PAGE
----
Make sure the whole interview team is on board. Suggest they read Lencioni’s book to get a complete understanding, or read this blog. Every applicant should be interviewed several times. My preferred approach is four touchpoints, based on work at Google looking at how many touchpoints make the process robust but not too lengthy.
Firstly, an initial phone screen. Here you can quickly establish skills and first impressions about their personality and motivations. Secondly, an interview with your hiring team where you go deeper into their motivations, perhaps using something like the picture-drawing exercise mentioned earlier. Thirdly, get them back for a presentation where you’re looking for passion and drive again. And finally, to meet the team. At every point in this process, you’re interviewing through the lens of Ideal Team Player, as is the rest of the hiring team. You all need to agree that this person is hungry, smart and humble enough to come and work for you.
Hire for attitude
Now you can say, hand on heart, that you’re hiring for attitude. Companies pay lip service to this, but Ideal Team Player is a process you can put around it. It’s not complicated, and it doesn’t need HR involvement. It provides you with a behavioural model for your culture that you’re using to get the best people on board. Combine this with a job scorecard, and you’ll also have an excellence model from a productivity perspective. Using both of these together, there’s a much higher chance of finding the right people for the roles you’re hiring.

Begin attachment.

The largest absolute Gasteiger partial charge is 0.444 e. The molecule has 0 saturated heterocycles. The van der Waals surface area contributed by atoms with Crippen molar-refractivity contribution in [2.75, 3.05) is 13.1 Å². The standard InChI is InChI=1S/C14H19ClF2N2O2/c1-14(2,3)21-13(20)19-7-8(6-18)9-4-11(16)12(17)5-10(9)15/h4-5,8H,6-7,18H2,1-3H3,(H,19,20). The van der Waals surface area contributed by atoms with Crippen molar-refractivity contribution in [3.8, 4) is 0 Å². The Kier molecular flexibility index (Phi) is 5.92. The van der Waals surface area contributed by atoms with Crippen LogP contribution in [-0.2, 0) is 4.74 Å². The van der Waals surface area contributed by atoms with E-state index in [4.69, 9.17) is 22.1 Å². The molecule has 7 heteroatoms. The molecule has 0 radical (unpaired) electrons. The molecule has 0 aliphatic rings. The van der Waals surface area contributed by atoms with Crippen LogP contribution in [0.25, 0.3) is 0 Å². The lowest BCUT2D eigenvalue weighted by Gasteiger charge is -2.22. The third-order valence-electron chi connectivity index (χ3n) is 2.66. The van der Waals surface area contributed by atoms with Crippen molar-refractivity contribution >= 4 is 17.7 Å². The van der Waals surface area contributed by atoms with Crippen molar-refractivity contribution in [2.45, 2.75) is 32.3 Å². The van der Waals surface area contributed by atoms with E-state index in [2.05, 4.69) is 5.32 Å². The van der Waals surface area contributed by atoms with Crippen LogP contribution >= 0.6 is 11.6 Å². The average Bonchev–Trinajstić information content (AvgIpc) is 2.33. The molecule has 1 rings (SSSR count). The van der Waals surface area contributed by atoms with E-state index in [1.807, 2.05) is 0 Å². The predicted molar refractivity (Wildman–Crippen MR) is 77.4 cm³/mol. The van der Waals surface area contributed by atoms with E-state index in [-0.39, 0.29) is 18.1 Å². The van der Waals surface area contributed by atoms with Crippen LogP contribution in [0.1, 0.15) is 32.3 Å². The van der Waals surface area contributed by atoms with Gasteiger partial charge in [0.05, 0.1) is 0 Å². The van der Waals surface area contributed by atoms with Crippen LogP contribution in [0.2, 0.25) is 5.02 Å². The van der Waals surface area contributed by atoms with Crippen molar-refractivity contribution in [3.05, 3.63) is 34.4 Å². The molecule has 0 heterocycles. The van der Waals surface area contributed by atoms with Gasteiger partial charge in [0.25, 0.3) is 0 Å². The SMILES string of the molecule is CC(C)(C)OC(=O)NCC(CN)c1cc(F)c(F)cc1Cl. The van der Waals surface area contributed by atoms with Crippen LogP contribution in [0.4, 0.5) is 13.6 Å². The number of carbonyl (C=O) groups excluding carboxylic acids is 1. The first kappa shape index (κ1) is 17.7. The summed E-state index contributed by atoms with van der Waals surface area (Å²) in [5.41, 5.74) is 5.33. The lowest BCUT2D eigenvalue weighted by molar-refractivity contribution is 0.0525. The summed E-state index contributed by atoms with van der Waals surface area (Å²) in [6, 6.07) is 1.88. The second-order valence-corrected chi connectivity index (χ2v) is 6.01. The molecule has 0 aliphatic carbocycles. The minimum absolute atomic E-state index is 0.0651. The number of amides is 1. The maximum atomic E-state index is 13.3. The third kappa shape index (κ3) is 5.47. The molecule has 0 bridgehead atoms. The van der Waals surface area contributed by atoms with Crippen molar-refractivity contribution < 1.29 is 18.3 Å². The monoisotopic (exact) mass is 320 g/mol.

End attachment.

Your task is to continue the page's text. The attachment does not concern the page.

And because you now have a behavioural model, your team can share in advance and do retrospectives against it. So if a hire doesn’t work out, look back and ask some questions. What didn’t we do? What did we not ask? How do we make this better next time? And you can iterate the model, improving it each time you use it.
Remember, your teams will only move as fast as their weakest link. You can’t build trust if people don’t have humility, you won’t get stuff done if there’s no drive, and your culture will suffer if people lack EQ. Remember these three virtues when recruiting and be super-selective about who you hire. Then you will have the high performing teams you need for growth.
Author: Dominic Monkhouse
- NAVIGATING AND COMMUNICATING CHANGE
- BUILDING COMPANY CULTURE
- CHOOSING THE RIGHT OPPORTUNITIES
- ORGANISING YOUR A-TEAM